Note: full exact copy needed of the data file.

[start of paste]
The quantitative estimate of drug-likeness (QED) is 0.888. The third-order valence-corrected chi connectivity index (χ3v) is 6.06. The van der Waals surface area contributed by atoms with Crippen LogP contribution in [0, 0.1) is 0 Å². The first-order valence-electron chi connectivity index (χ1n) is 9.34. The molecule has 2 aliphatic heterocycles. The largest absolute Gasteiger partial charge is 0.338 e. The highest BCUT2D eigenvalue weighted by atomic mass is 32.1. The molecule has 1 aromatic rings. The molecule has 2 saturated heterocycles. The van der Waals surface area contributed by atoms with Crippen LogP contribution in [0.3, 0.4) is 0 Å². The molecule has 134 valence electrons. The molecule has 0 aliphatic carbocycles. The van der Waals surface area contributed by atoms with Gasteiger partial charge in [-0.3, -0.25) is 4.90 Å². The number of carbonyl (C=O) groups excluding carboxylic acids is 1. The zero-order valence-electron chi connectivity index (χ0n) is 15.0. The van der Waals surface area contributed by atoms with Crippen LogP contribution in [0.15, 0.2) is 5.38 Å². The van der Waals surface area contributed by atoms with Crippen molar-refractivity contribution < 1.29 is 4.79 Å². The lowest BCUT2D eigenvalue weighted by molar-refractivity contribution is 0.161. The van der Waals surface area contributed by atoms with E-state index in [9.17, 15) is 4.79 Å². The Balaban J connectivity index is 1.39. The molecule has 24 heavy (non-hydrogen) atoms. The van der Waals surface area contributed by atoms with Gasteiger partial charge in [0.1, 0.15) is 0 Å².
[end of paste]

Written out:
The quantitative estimate of drug-likeness (QED) is 0.888. The third-order valence-corrected chi connectivity index (χ3v) is 6.06. The van der Waals surface area contributed by atoms with Crippen LogP contribution in [0, 0.1) is 0 Å². The first-order valence-electron chi connectivity index (χ1n) is 9.34. The molecule has 2 aliphatic heterocycles. The largest absolute Gasteiger partial charge is 0.338 e. The highest BCUT2D eigenvalue weighted by atomic mass is 32.1. The molecule has 1 aromatic rings. The molecule has 2 saturated heterocycles. The van der Waals surface area contributed by atoms with Crippen LogP contribution in [0.3, 0.4) is 0 Å². The molecule has 134 valence electrons. The molecule has 0 aliphatic carbocycles. The van der Waals surface area contributed by atoms with Gasteiger partial charge in [-0.3, -0.25) is 4.90 Å². The number of carbonyl (C=O) groups excluding carboxylic acids is 1. The zero-order valence-electron chi connectivity index (χ0n) is 15.0. The van der Waals surface area contributed by atoms with Crippen LogP contribution in [0.15, 0.2) is 5.38 Å². The van der Waals surface area contributed by atoms with Crippen molar-refractivity contribution < 1.29 is 4.79 Å². The lowest BCUT2D eigenvalue weighted by molar-refractivity contribution is 0.161. The van der Waals surface area contributed by atoms with E-state index in [9.17, 15) is 4.79 Å². The Balaban J connectivity index is 1.39. The molecule has 24 heavy (non-hydrogen) atoms. The van der Waals surface area contributed by atoms with Gasteiger partial charge in [0.1, 0.15) is 0 Å².